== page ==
decided: July 18, 1984.
MARION F. BELL, APPELLANT
CITY OF PHILADELPHIA, BOARD OF PENSIONS AND RETIREMENT, APPELLEE
Appeal from the Order of the Court of Common Pleas of Philadelphia County in case of Marion F. Bell v. City of Philadelphia, Board of Pensions and Retirement, No. 1260 November Term, 1981.
Mark R. Cuker, Wapner, Newman & Associates, for appellant.
Ralph J. Teti, Deputy Solicitor, for appellee.
Judges Doyle, Palladino and Barbieri, sitting as a panel of three. Opinion by Judge Palladino.
[ 84 Pa. Commw. Page 48]
Marion F. Bell (Appellant), appeals from a decision of the Court of Common Pleas of Philadelphia County which affirmed the determination made by the City of Philadelphia, Board of Pensions and Retirement (Board). For the reasons set forth below we reverse the decision of the court below and remand the case to the Board for rehearing.
Appellant suffered injuries in two separate falls while at work, for which she filed a workmen's compensation claim. This claim was decided by our Court earlier*fn1 and is not before us today.
This appeal concerns Appellant's allegations of error in the Board's decision to deny her the opportunity to apply for service-connected disability retirement
[ 84 Pa. Commw. Page 49]
benefits. While the disability benefits sought by Appellant allegedly arise from the same set of facts which formed the basis for her workmen's compensation appeal, the sole issue before the Court at this juncture is whether or not the Board erred in refusing to allow Appellant to apply for such benefits.*fn2
Appellant seeks reversal on two separate grounds. First, Appellant alleges bias at the Board level and second, Appellant claims the Board erred as a matter of law in finding that she should be barred from filing her application for disability retirement benefits nunc pro tunc. After due consideration of these arguments we agree with Appellant on the former and as such, need not address the latter.
Appellant applied to the Board for disability retirement benefits on April 24, 1981. The Board ordered that a hearing panel of three Board members should take testimony, gather evidence, and then make a recommendation to the full Board. The panel convened on July 10, 1981, and consisted of three regular Board members and the Executive Director of the Board, Anthony Witlin, Esq. It was Mr. Witlin who conducted the proceedings at the hearing; questioning
[ 84 Pa. Commw. Page 50]
Appellant, ruling on matters of relevancy, as well as resolving questions of law. The panel subsequently voted 2-1*fn3 to recommend that the full Board deny Appellant the opportunity to apply for benefits.
The rub lies in the fact that Mr. Witlin, the Board's Executive Director who presided over the hearing panel, had represented the City of Philadelphia in the adversarial proceedings concerning Appellant's workmen's compensation claim; a claim based on the same set of facts which comprise the basis for Appellant's present action.
The court below reasoned that any commingling of the prosecutorial and adjudicatory functions would be cured by the "reasonable safeguards" employed to protect the Appellant's right to a fair and unbiased hearing, citing our decision in Donnon v. Civil Service Commission of Downingtown, 3 Pa. Commonwealth Ct. 366, 283 A.2d 92 (1971).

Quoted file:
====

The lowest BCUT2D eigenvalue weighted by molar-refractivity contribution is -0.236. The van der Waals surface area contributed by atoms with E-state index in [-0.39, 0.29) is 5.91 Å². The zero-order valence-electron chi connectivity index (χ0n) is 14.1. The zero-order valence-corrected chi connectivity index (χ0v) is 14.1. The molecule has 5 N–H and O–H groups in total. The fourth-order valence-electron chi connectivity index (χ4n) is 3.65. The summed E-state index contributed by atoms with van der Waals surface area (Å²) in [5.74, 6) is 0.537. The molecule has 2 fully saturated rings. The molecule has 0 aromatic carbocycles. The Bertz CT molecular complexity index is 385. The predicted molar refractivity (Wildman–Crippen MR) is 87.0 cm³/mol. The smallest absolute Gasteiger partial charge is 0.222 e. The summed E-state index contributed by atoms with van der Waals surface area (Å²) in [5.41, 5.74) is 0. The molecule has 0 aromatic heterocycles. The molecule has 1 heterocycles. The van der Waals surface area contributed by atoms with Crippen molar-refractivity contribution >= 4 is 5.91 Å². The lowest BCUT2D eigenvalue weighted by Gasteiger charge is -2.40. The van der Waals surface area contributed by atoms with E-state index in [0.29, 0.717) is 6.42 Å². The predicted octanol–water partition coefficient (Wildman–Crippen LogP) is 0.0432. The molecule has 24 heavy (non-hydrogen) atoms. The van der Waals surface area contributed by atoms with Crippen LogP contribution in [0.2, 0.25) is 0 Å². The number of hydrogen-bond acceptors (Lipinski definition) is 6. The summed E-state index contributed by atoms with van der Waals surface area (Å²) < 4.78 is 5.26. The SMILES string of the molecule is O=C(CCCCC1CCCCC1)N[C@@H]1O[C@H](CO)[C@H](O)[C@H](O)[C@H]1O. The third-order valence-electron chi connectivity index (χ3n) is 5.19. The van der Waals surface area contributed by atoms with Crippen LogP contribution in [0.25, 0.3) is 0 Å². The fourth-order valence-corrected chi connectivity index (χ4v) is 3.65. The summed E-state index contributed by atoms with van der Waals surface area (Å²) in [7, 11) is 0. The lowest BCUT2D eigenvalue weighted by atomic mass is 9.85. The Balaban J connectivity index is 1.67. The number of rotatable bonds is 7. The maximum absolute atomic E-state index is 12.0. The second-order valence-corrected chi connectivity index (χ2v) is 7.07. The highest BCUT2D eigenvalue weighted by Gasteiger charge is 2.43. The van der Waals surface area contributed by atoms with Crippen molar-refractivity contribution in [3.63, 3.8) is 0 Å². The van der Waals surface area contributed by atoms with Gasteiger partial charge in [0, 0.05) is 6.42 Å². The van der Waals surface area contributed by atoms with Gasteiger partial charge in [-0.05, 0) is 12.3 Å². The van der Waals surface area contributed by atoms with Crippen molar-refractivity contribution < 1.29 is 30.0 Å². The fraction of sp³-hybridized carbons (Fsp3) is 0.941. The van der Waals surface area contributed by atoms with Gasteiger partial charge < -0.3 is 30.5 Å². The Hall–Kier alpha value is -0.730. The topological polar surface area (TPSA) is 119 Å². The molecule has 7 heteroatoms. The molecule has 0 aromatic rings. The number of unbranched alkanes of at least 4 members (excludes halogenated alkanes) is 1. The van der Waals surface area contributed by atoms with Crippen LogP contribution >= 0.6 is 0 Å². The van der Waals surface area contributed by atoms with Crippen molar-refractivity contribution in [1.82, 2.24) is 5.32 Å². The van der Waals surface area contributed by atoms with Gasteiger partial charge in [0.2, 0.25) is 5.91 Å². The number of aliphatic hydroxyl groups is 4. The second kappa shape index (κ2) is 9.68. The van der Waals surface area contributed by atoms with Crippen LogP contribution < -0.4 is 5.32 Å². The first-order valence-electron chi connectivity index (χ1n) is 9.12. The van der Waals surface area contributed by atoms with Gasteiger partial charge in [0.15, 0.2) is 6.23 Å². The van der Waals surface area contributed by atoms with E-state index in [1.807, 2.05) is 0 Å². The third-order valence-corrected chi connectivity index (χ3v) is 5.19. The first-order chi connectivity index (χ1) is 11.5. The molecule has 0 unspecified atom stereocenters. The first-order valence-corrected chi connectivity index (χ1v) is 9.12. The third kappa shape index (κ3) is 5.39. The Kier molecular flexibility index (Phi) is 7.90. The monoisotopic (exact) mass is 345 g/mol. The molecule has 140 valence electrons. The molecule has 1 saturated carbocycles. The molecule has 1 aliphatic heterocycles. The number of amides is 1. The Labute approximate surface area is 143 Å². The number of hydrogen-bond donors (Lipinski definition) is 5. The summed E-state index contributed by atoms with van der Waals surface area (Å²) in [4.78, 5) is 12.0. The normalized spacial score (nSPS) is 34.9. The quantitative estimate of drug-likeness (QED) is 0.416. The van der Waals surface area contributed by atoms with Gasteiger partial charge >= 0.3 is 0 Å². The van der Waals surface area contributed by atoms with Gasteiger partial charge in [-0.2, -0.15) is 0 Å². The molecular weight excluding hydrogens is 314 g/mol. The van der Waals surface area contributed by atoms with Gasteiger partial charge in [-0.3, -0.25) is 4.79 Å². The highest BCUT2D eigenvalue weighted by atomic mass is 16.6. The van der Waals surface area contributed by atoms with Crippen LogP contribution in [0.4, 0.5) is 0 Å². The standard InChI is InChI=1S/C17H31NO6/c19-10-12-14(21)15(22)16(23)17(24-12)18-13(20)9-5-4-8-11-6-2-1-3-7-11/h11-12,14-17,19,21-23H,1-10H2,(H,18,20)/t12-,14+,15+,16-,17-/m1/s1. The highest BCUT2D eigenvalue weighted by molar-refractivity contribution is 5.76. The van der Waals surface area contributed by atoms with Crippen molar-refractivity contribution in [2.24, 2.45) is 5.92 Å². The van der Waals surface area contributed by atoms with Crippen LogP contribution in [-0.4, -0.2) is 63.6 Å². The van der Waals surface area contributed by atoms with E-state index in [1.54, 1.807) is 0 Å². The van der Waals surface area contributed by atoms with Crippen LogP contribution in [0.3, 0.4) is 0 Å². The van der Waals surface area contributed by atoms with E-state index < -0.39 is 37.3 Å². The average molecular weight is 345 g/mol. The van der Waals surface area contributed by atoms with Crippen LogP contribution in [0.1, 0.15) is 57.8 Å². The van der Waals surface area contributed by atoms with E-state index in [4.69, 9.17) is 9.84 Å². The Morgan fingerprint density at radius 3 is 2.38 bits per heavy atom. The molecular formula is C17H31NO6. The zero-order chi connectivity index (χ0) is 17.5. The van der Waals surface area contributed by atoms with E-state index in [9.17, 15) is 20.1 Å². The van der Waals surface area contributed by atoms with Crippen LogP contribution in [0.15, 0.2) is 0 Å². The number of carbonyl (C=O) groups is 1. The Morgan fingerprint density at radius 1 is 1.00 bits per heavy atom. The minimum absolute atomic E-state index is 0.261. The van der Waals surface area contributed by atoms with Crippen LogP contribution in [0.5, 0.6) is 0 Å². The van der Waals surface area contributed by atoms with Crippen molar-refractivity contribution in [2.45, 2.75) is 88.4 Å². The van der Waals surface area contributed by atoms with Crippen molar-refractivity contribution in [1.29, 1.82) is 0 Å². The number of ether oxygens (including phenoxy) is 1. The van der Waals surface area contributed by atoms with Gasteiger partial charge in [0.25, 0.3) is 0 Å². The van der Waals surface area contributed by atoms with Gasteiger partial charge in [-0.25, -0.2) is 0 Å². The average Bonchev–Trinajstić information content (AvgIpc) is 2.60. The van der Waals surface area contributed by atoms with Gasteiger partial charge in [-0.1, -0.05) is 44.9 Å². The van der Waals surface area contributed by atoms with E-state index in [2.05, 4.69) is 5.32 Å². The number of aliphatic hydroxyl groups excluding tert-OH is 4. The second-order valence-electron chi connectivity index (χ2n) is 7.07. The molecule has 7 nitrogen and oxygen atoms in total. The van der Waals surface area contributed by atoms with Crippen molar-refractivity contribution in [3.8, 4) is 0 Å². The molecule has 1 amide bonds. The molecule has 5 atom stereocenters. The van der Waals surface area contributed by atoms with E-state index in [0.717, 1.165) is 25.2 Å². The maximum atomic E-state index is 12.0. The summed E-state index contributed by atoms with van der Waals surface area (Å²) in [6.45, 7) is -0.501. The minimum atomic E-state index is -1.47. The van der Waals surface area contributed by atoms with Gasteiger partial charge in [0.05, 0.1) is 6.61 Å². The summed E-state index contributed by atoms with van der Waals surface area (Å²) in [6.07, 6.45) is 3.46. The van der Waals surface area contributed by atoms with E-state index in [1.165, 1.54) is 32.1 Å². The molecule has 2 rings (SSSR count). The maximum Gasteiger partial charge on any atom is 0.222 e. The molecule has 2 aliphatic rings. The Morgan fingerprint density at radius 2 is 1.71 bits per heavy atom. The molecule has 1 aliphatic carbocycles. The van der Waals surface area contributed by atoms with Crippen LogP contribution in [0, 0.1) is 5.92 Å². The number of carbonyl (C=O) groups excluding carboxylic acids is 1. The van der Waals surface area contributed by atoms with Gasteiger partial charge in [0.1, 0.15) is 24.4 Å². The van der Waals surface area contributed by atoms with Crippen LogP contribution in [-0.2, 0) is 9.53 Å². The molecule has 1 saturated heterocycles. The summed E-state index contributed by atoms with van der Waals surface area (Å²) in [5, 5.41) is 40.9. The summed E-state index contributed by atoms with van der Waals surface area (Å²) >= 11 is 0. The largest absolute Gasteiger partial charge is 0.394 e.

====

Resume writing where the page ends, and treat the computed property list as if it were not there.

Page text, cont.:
Donnon involved a borough solicitor who helped prefer charges against a borough police officer by advising the Civil Service Commission while presiding over the hearing. In remanding the case for a new hearing before the Commission, this Court held that absent a showing of actual bias it must be determined whether or not reasonable procedural safeguards existed to preserve the right to a fair and unbiased determination. Ironically, the procedural safeguards contained in Donnon are virtually identical to those utilized in the case at bar. These safeguards were held to be inadequate in Donnon and are similarly inadequate here. We find the language quoted from the lower court's opinion in Donnon particularly apposite:
There is no showing on the instant record that the Borough solicitor participated in the ultimate
[ 84 Pa. Commw. Page 51]
decision of the Commission. However, in a less restrictive sense, he did act in that capacity when he conducted the hearings for the Commission and therein ruled upon the admissibility of evidence and all other questions of a legal nature which were then presented. Whether he actually participated in the rendering of the ultimate decision is unimportant. At the time that decision was made he was in a position from which it was possible for him and his employer, the Borough, to have exerted influence upon it.
3 Pa. Commonwealth Ct. at 369-70, 283 A.2d at 94.
The principle that judicial proceedings must not only be unbiased, but must also avoid the appearance of bias, is firmly entrenched in our law by a plethora of cases. Commonwealth Coatings Corp. v. Continental Casualty, 393 U.S. 145, 150 (1968); Horn v. Township of Hilltown, 461 Pa. 745, 747, 337 A.2d 858, 859-60 (1975); Gardner v. Repasky, 434 Pa. 126, 129, 252 A.2d 704, 706 (1969). This principle requires a rehearing without Mr. Witlin's participation.
We believe that, like Donnon, the proper remedy in the case before us is a remand for a new hearing before the Board, rather than a conclusive reversal of the determination made below.
And Now, July 18, 1984, the decision of the Court of Common Pleas of Philadelphia County on March 2, 1983, in the above-captioned matter, is reversed and remanded to the Court of Common Pleas of Philadelphia County with instructions to remand to the Board of Pensions and Retirement of the City of Philadelphia for further proceedings consistent with this opinion.
Reversed and remanded.